South Carolina's governor revives the language of racism in the past to defend racism in the present
Republicans aren't making any secret of their approach to winning future elections. It has nothing to do with coming up with better positions. Nothing to do with expanding their base. It has everything to do with restricting the number of people allowed to vote and creating those restrictions in such a way that they favor the rural white population that is increasingly the only stronghold of the Republican Party.
The structure of both the Senate and the Electoral College already gives Republicans an unwarranted advantage by discounting voters in more populous states and elevating the votes of those who live in the least populous states. With each passing year, that lopsided valuing of voters grows. However, it's clear that Republicans are completely aware that this is not enough to save them. In order to preserve any chance of Republican victory, not just at the national level, but in a growing number of states, they need a system that makes in-state voting as unequal as federal voting. And then some.
That's why, as of April 1, there were 361 bills spread across 47 states with the pure intention of making it harder for Americans to vote in local, state, and federal elections. That's why conservative magazines are openly making a plea for "fewer, better voters." And it's why South Carolina's governor is using language that's lifted straight from not just the era in which men like him fought openly against extending voting rights in the 1960s, but from the time men like him fought against freedom in the 1860s.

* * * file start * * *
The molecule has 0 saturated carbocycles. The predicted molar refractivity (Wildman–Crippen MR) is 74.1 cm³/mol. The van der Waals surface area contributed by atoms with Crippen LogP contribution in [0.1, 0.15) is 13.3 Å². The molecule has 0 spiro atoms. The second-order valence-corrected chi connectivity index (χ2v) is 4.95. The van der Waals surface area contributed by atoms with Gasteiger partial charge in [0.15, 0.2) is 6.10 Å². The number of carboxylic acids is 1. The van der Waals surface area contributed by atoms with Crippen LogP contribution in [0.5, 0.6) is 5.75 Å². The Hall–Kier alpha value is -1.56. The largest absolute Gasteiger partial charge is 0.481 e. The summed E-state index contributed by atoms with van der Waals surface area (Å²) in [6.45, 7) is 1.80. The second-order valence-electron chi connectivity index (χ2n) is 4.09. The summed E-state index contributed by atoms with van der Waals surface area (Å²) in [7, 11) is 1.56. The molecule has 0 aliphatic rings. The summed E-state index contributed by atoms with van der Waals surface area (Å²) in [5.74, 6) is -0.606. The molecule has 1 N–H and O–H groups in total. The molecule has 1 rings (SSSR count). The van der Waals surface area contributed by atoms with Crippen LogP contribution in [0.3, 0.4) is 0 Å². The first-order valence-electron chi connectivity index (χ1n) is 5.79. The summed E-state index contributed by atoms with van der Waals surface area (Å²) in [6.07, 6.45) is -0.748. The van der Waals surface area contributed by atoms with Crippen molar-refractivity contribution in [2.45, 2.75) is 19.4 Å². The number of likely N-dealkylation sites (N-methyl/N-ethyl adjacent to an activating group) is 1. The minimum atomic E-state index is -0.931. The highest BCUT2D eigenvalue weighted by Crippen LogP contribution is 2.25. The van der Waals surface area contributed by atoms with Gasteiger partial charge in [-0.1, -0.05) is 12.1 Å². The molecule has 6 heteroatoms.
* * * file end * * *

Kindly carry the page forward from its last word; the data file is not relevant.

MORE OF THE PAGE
On Tuesday afternoon, the all-too-appropriately named Gov. Henry McMaster delivered a speech in which he threatens to defy federal law in order to uphold the "constitutional sovereignty" of South Carolina because the federal government is seeking to protect equal rights for Black citizens. Sometimes history doesn't just rhyme, it recycles.